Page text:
September 24, 2017
 
Mass Mentoring Partnership Grants $500K to 31 Nonprofits

September 2, 2017 — Mass Mentoring Partnership, a Boston-based statewide nonprofit that supports and advances youth-adult relationships, yesterday announced that it has awarded $500,000 to 31 nonprofits statewide.

Mass Mentoring Partnership (MMP) said the state cut $25,000 from the Mentoring Matching Grants line item in the current fiscal year, which was made up with private funds.

Receiving the grants were the following:

Western Massachusetts
  • Big Brothers Big Sisters of Franklin County – $23,400
  • Big Brothers Big Sisters of Hampden County – $18,400
  • Big Brothers Big Sisters of Hampshire County (CHD) – $25,500
  • Boys and Girls Club of Greater Holyoke – $12,000
  • Railroad Street Youth Project – $14,000
  • Springfield School Volunteers – $26,100
Greater Boston
  • Big Brothers Big Sisters of Mass Bay – $26,100
  • Big Sister Association – $22,000
  • Boston Chinatown Neighborhood Center – $7,500
  • Boston Part`ners in Education – $7,300
  • Earthen Vessels – $12,700
  • Generations Inc. – $7,300
  • Jewish Big Brothers Big Sisters – $5,000
  • Melrose CARES – $8,000
  • Partners for Youth with Disabilities – $15,400
  • Silver Lining Mentoring – $12,500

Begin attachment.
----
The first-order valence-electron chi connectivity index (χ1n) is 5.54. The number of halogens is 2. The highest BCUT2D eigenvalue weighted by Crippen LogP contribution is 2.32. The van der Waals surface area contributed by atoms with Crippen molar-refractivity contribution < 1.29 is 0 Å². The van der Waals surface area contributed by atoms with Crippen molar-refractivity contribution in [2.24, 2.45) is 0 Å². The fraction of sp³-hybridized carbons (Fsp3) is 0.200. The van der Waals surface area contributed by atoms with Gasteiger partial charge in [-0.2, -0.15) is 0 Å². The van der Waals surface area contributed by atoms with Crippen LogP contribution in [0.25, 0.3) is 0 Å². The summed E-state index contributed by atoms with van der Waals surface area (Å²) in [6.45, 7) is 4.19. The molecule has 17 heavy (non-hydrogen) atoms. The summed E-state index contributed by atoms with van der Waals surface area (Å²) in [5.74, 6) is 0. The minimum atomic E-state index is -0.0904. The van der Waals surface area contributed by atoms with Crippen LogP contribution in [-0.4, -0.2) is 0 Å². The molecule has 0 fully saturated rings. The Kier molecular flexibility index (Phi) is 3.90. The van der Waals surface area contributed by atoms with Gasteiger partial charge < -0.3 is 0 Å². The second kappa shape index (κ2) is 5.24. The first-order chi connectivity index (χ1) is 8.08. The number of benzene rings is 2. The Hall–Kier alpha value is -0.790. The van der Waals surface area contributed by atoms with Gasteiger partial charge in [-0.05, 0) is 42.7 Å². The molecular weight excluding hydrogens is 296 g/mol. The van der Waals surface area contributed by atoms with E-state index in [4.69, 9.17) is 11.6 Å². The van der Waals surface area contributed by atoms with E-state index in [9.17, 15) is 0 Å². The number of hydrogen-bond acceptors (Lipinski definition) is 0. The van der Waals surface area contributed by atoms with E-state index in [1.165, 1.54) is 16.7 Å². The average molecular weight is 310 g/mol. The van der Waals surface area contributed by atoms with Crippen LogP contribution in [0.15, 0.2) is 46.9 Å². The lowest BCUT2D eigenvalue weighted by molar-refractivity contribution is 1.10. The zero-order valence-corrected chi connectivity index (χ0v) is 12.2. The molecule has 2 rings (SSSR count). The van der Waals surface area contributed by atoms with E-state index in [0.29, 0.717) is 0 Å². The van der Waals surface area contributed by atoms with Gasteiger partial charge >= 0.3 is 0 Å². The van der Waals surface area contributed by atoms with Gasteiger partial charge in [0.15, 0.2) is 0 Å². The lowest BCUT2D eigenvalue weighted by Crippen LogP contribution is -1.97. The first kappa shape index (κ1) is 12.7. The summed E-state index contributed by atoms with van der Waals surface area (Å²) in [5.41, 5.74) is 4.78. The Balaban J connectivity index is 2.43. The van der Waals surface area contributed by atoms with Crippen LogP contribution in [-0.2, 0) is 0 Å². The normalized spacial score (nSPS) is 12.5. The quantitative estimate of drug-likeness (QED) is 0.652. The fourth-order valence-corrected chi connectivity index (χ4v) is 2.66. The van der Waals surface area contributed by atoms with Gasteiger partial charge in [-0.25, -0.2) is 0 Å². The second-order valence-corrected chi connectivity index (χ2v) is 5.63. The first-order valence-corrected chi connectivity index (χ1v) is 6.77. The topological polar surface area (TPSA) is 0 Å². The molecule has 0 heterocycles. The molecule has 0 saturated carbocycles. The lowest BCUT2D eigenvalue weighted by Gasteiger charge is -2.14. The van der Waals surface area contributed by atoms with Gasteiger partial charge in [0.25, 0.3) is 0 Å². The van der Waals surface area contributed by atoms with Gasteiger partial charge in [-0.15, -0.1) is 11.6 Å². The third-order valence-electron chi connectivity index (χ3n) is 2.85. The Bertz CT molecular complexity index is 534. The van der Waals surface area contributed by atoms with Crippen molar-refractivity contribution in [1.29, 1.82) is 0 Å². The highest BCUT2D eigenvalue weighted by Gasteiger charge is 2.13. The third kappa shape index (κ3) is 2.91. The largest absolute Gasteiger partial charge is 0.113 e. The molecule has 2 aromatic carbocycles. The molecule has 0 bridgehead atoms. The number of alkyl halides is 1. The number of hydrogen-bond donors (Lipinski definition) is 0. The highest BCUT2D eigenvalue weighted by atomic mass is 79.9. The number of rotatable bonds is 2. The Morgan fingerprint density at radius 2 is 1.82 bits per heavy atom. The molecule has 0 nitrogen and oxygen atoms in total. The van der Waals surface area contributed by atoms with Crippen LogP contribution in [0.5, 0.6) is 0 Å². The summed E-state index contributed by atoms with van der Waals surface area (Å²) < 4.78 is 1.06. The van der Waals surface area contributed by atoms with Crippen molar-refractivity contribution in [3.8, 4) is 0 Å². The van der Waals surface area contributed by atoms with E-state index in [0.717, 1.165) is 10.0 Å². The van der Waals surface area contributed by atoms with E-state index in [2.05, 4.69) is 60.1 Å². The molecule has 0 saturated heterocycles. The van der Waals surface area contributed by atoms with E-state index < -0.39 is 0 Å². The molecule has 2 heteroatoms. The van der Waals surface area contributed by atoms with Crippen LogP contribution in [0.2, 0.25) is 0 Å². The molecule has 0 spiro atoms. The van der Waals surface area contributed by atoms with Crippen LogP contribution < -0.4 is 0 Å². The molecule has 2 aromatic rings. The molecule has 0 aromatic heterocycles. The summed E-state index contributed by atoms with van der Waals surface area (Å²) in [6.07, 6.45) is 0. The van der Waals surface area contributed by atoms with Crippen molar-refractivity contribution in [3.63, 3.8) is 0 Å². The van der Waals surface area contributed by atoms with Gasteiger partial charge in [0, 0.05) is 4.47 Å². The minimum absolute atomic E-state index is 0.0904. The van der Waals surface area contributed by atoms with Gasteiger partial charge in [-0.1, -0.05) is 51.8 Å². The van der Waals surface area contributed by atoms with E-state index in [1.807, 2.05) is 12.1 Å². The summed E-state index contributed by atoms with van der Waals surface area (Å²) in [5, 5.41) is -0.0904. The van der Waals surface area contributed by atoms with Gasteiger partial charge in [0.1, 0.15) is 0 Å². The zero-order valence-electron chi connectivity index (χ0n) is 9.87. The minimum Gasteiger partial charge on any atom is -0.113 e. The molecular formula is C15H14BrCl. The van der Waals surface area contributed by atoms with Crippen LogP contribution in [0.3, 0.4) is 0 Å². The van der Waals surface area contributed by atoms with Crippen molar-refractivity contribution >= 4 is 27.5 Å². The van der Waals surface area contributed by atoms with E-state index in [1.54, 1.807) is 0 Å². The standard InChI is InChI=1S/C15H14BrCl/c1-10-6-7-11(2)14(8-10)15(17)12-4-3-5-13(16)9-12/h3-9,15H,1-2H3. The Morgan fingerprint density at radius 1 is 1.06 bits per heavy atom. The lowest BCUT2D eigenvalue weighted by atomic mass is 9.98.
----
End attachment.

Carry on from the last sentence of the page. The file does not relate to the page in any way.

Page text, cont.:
• South Boston Team – $15,400
Merrimack Valley
  • Big Brothers Big Sisters of Greater Lowell (Community Teamwork) – $18,000
  • Big Friends Little Friends, Merrimack Valley – $26,100
  • Girls Inc. – $22,000
  • RAW Art Works – $7,500
MetroWest
  • African Community Education – $8,000
  • Big Brothers Big Sisters of Central Mass/Metrowest – $23,400
  • LUK – $12,700
  • Mazie Memorial Foundation Mentoring Program – $19,100
South Coast
  • Associates for Human Services – $10,500
  • Big Friends Little Friends, Fall River – $10,500
  • Brockton Christian Mentoring Initiative – $9,000
  • Falmouth Volunteers in Public Schools – $12,000
  • Old Colony YMCA – $12,700
  • SMILES – $14,800
Over the past 17 years, the grant program has supported more than 10,000 mentor matches and, according to MMP, achieved positive outcomes for youth, such as improved attitude towards school and classroom behavior, increases in self confidence, self efficacy, and positive attitudes about the future.

Founded in 1992, MMP today serves 250 mentoring and youth development programs statewide that support 33,000 youth in mentoring relationships.

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